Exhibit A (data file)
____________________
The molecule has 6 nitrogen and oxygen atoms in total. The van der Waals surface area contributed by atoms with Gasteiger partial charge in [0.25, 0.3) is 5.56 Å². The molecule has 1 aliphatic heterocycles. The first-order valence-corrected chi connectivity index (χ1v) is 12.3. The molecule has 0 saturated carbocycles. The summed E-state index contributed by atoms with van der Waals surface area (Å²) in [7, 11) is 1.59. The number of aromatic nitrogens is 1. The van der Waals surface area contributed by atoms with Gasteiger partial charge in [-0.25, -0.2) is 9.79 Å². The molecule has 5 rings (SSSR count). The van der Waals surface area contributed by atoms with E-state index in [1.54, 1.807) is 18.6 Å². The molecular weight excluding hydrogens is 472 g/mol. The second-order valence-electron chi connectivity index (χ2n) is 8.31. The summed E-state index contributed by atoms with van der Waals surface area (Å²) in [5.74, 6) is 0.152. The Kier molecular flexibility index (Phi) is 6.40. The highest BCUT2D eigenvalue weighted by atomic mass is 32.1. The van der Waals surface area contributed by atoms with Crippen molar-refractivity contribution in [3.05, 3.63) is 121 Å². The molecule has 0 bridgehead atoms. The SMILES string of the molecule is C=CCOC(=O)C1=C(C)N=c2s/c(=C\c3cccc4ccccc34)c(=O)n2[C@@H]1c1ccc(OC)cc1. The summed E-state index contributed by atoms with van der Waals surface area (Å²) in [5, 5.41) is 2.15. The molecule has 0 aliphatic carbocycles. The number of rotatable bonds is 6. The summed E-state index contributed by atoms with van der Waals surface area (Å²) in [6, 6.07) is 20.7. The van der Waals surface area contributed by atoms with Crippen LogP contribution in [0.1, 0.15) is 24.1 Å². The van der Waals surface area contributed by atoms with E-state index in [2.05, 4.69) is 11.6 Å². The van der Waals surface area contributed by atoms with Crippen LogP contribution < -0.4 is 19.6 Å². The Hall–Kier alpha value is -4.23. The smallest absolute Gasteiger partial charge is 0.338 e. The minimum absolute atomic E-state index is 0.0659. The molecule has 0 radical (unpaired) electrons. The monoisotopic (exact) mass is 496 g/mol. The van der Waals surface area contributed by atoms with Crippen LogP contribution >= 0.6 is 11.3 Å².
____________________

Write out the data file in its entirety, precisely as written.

The molecule has 6 nitrogen and oxygen atoms in total. The van der Waals surface area contributed by atoms with Gasteiger partial charge in [0.25, 0.3) is 5.56 Å². The molecule has 1 aliphatic heterocycles. The first-order valence-corrected chi connectivity index (χ1v) is 12.3. The molecule has 0 saturated carbocycles. The summed E-state index contributed by atoms with van der Waals surface area (Å²) in [7, 11) is 1.59. The number of aromatic nitrogens is 1. The van der Waals surface area contributed by atoms with Gasteiger partial charge in [-0.25, -0.2) is 9.79 Å². The molecule has 5 rings (SSSR count). The van der Waals surface area contributed by atoms with E-state index in [1.54, 1.807) is 18.6 Å². The molecular weight excluding hydrogens is 472 g/mol. The second-order valence-electron chi connectivity index (χ2n) is 8.31. The summed E-state index contributed by atoms with van der Waals surface area (Å²) in [5.74, 6) is 0.152. The Kier molecular flexibility index (Phi) is 6.40. The highest BCUT2D eigenvalue weighted by atomic mass is 32.1. The van der Waals surface area contributed by atoms with Crippen molar-refractivity contribution in [3.05, 3.63) is 121 Å². The molecule has 0 bridgehead atoms. The SMILES string of the molecule is C=CCOC(=O)C1=C(C)N=c2s/c(=C\c3cccc4ccccc34)c(=O)n2[C@@H]1c1ccc(OC)cc1. The summed E-state index contributed by atoms with van der Waals surface area (Å²) in [5, 5.41) is 2.15. The molecule has 0 aliphatic carbocycles. The number of rotatable bonds is 6. The summed E-state index contributed by atoms with van der Waals surface area (Å²) in [6, 6.07) is 20.7. The van der Waals surface area contributed by atoms with Crippen LogP contribution in [0.1, 0.15) is 24.1 Å². The van der Waals surface area contributed by atoms with E-state index in [2.05, 4.69) is 11.6 Å². The van der Waals surface area contributed by atoms with Crippen LogP contribution < -0.4 is 19.6 Å². The Hall–Kier alpha value is -4.23. The smallest absolute Gasteiger partial charge is 0.338 e. The minimum absolute atomic E-state index is 0.0659. The molecule has 0 radical (unpaired) electrons. The monoisotopic (exact) mass is 496 g/mol. The van der Waals surface area contributed by atoms with Crippen LogP contribution >= 0.6 is 11.3 Å².